Foremost, all those heady predictions that with the mercury rising the season is coming to an abrupt close, lie challenged. Every single evening lies crammed with programmes and perhaps all those who find it difficult to afford the prime time are trying to catch hold of even the afternoon slot. Just yesterday Kathak dancer Nisha Mahajan came to invite me for a workshop (that she and theatre personality Alka Ameen are holding this weekend, trying to bring focus on the wants of the child vis- a- vis the need to express himself) and I was somewhat taken aback to see the programme schedule stretching right from noon till late afternoon. Then, as though it is the prime season of the year, a group of very well-known Delhi artistes and art critics are going next week for a retreat, they call it artistes’ camp, to the Jim Corbett Park (mind you, though it is situated in the foothills but the fury of the heat isn’t much different than that experienced here, in the capital). And much against the general perception that around this time of the year there is a halt or at least a lull in foreign productions coming down here, there came a surprise invite from the embassy of Israel. On May 2 the Embassy of Israel in collaboration with the India International Centre is screening a film on the havoc during World War II. Based on Uri Orlev’s novel, “The Island On Bird Street”, it revolves around the author’s own experiences as a child during World War II.Moving from the foreign productions towards our very own. Nafisa Ali and Action India’s Holistic Aids Care Centre held a special exhibition — Arts For AIDS — in one of the art galleries fitted in one of the five star luxury hotels. The exhibition was inaugurated by the wife of the US Ambassador to India, Jacqueline Lundquist. And needless to add that with that particular frill all those from the Capital’s glitterati were present in full attendance. I am told that the proceeds from the sales would go towards “ building an AIDS care centre in Delhi”.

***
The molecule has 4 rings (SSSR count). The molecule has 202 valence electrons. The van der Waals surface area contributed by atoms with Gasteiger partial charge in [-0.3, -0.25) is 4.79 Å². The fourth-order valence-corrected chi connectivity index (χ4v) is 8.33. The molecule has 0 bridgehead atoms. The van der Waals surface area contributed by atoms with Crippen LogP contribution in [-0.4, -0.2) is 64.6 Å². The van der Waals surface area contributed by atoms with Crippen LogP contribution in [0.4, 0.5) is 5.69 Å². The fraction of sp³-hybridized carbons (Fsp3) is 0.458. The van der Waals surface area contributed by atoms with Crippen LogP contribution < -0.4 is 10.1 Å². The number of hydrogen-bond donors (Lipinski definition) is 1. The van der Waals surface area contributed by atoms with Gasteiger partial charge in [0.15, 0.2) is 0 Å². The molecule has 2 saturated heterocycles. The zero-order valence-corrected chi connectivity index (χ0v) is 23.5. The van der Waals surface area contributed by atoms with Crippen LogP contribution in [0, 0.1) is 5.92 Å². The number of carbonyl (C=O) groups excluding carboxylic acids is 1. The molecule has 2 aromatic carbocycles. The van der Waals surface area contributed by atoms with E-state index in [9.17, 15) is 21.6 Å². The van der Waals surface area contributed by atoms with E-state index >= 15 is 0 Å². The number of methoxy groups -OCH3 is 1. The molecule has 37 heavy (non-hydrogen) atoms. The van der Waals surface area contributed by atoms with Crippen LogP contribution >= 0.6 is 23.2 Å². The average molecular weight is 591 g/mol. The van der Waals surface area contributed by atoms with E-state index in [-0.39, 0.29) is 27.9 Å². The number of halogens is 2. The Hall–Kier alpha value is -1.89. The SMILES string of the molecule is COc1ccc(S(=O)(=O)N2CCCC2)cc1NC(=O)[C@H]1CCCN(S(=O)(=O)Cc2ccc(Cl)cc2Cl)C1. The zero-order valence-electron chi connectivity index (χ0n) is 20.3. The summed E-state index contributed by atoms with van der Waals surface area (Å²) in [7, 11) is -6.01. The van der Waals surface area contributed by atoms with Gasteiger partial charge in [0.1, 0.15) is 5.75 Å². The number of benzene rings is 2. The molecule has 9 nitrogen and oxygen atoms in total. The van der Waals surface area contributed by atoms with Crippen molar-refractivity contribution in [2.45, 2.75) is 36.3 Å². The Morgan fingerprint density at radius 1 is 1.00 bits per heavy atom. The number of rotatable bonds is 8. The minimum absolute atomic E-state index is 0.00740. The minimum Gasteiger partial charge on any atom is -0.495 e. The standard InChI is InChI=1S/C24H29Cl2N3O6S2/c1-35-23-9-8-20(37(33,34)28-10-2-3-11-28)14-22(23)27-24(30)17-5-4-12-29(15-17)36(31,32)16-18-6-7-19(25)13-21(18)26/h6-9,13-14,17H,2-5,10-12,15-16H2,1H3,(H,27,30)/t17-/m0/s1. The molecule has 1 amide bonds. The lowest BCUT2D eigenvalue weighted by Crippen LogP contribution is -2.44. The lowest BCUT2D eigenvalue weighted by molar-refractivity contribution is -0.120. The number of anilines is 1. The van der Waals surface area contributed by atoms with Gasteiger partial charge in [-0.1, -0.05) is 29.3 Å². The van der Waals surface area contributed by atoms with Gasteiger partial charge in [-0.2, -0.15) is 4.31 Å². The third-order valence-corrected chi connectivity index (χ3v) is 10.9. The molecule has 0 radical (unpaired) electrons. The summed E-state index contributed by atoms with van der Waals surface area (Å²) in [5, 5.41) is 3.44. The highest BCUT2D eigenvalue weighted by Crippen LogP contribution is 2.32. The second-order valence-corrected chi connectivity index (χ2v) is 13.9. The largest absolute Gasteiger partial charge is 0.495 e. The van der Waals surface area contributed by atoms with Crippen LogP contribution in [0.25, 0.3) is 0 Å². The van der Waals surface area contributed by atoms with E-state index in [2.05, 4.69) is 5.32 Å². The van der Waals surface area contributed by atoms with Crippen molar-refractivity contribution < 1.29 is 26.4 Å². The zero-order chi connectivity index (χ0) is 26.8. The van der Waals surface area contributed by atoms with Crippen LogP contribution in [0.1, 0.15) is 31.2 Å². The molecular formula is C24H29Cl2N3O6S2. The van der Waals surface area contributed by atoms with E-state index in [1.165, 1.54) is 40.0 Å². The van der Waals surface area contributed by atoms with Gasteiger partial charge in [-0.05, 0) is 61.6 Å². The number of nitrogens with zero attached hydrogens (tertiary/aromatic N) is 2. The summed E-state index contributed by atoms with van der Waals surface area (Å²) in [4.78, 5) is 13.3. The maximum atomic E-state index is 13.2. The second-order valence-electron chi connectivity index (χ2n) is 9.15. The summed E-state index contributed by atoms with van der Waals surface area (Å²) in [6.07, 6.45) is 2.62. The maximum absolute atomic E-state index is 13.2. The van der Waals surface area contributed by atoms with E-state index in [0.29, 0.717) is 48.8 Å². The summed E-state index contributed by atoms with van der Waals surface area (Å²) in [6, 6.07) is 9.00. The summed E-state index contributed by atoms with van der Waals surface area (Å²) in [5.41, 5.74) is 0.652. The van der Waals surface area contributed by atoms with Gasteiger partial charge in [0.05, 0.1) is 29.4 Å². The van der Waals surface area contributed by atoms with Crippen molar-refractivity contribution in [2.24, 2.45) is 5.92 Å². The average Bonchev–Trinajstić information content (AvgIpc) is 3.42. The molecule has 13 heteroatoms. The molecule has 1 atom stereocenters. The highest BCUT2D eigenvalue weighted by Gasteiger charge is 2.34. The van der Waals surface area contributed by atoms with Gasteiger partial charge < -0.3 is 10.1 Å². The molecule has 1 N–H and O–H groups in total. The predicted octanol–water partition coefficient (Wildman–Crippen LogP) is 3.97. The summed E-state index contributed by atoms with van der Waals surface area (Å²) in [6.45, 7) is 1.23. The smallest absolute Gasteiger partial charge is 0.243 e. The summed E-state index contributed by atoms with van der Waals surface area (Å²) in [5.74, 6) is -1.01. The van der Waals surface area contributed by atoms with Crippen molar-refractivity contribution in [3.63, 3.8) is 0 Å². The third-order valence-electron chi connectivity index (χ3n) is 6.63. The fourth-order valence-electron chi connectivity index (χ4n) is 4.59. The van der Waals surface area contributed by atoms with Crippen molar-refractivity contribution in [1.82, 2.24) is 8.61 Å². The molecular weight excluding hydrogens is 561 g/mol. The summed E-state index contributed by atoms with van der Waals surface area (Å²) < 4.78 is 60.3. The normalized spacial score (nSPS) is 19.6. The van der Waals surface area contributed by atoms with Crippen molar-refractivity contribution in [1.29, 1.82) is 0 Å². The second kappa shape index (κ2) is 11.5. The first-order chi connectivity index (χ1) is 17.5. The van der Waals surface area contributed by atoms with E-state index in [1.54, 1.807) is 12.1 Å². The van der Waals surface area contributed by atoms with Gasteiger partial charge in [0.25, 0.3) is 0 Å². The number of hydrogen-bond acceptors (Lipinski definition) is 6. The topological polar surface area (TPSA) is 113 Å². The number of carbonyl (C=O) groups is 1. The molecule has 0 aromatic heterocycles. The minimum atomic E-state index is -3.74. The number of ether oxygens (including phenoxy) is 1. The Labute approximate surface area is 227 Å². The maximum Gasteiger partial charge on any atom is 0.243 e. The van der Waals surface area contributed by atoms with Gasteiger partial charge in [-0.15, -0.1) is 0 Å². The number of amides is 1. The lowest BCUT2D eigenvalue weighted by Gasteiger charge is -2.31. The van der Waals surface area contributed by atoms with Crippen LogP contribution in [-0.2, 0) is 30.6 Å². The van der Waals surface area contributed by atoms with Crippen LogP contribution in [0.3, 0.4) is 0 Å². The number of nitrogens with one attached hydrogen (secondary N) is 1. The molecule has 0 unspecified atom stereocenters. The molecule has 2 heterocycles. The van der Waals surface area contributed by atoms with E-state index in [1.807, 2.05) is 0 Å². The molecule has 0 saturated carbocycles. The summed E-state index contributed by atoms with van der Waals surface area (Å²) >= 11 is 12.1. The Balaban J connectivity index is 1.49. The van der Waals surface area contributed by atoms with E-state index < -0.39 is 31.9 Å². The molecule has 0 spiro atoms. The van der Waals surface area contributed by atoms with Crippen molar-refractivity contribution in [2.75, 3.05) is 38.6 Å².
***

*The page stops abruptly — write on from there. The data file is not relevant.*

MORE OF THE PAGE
The weekend closed with the New Delhi Municipal Corporation playing host to a two-day dance festival. For the last few months the NDMC has taken on the additional responsibility of hosting the classical art forms in the different garden stretches manned by them. And the opening day of the coming week will witness a fusion of three dance forms. Three dancers — Geetanjali Lal, Lata Singh and Madhumita Raut — will present the creative fusion of Kathak, Bharatnatyam and Odissi (respectively) at the IIC. And on the same day one of the veterans in the publishing field is being felicitated. He is D.N. Malhotra, Chairman of the Hind Pocket Books, who recently received the Padma Shri. Though I can’t really comment on the man and nor on the books published by him but whenever I read his name one fact stands out — sometime back activist Saroj Vashisth (who is known for the tremendous work she did for the Tihar Jail inmates) had told me that whenever she needed books for the inmates Mr Malhotra had always helped out “he used to send me bundles and bundles of books, some I would take to the Tihar jail, some I would take with me for the jails situated in Himachal Pradesh...” I think it is a tremendous gesture to reach out for those imprisoned. (Mind you, most of those imprisoned in our jails are undertrials and so could be totally innocent and yet because of the system sit rotting in those prison cells).